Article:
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  Corporate Money In Context

Welcome to the first module on building partnerships. In this section, we’ll outline the benefits and the risks of corporate partnerships, and give you a good way of evaluating your needs.

Grant funding is the bread and butter of many non-profits and it is often one of the best ways to fund program development when you’re starting out. However, there are very few, if any, foundations who want to fund your program indefinitely. There can be restrictions on funding, and a lot of reporting that needs to take place.

Because of this, many organizations turn to corporate funding. Here are a few common benefits of corporate funding partnerships:

  • potential for a long-term relationship,
  • larger overall investments,
  • more likely to provide unrestricted funds, so that you can spend the money when and where it’s most needed,
  • significantly reduced reporting requirements, especially when compared to a government grant,
  • distribution and marketing benefits,
  • and in the most innovative partnerships, like those that follow the Hybrid Value Chain Framework that Ashoka has developed, there is the potential to transform markets and millions of lives.

But there is no such thing as free money. Each type of funding has costs and I’m not just talking about the expenses that sit on your balance sheet.

In the case of corporate funding there are three potential costs that you need to keep in mind:

  1. Return on your Time: Researching, reaching out, and cultivating potential corporate funders can be a very time consuming process. It can take years for a partner to sign the cheque, and you are likely to get a lot of no’s in the journey to getting one ‘yes’. As with any form of funding, keep in mind the investment you are making of your time and energy. If you aren’t getting a lot of traction, trying other forms of funding might provide a better return on your investment.
  2. Public Perception: Most business partnerships will be far more public than any other form of funding. The wrong partnership can backfire, jeopardizing the relationships and reputations you’ve built. For a recent example check out Susan J. Koman Foundation’s partnership with the oil and fracking company, Baker Hughes. A $100,000 donation to breast cancer research was coupled with the painting of 1,000 pink drill bits sent to drilling sites world-wide. With claims that fracking releases cancer causing chemicals into the environment, this partnership has caused a lot of controversy. Be sure to think through how your partnerships might be perceived by others.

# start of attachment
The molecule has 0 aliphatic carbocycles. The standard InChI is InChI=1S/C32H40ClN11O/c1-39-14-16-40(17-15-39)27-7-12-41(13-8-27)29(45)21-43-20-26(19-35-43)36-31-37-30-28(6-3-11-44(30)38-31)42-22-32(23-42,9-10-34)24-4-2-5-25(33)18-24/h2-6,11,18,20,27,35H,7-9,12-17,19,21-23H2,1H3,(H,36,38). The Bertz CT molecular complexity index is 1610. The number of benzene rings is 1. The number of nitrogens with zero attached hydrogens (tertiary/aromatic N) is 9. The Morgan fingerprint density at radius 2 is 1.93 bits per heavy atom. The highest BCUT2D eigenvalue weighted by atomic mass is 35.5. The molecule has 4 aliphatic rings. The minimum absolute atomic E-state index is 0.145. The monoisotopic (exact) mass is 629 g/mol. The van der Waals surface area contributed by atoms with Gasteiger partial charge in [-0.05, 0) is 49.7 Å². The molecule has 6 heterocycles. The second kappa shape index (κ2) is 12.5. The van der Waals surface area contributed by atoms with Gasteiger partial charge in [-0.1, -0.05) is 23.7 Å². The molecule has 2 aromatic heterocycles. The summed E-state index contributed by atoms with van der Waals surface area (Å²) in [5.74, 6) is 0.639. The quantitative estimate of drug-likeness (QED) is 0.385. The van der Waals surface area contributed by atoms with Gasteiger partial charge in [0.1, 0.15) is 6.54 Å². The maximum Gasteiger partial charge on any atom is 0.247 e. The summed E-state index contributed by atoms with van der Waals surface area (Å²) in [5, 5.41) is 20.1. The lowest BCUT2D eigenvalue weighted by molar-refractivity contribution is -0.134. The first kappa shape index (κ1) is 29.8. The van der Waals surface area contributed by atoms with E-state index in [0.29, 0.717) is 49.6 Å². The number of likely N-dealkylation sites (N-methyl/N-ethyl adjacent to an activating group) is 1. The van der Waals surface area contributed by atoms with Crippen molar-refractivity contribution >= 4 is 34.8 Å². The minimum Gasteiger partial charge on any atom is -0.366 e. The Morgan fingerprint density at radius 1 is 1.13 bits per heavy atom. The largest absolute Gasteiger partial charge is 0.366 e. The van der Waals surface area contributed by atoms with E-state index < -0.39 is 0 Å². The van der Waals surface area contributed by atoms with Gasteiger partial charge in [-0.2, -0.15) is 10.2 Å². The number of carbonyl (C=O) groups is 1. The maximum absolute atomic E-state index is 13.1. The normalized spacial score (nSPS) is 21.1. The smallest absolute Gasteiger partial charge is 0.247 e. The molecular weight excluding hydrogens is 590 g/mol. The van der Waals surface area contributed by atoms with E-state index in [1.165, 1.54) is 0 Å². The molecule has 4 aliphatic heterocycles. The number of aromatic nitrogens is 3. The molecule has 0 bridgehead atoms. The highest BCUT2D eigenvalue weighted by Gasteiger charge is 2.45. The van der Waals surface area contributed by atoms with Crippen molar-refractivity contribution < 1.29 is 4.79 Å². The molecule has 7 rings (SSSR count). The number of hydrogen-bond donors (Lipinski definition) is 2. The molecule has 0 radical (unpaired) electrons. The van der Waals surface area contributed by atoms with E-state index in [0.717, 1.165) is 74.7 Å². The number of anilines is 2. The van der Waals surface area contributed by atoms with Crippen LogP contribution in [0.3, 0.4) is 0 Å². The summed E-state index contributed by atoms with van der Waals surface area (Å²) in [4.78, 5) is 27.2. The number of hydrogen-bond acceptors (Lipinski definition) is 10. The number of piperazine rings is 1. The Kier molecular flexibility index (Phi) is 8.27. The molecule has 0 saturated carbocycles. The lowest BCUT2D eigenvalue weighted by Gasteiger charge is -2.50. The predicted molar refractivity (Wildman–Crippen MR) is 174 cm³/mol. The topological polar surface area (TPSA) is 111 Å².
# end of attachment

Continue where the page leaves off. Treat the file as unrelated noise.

3. Mission Drift: In a less public way, corporate funding, like any form of funding, can put pressure on your mission. If you are too opportunistic, you can fall into the trap of following the funding dollars, even if doing so doesn’t further the cause that made you want to start your organization in the first place.

If you do any advocacy work, you also need to think about how you might intentionally or unintentionally alter your message to please your funders.

Finally, if the company will sell more products by associating itself with your organization you want to make sure that activity isn’t jeopardizing the vision of a better world you are working to create.

To help prevent both mission drift and negative public perceptions we recommend that you work with your stakeholders to create a corporate screening policy.

A screening policy includes information about which corporate partners you'll work with, and under what conditions you will work with them - things like what industry they are a part of, conditions around their labor practices, or what influence they will have over your programs.

This policy can then guide future decisions about which companies to reach out to, helping to avoid problems in the future. You can download a sample corporate screening policy of an environmental NGO here.

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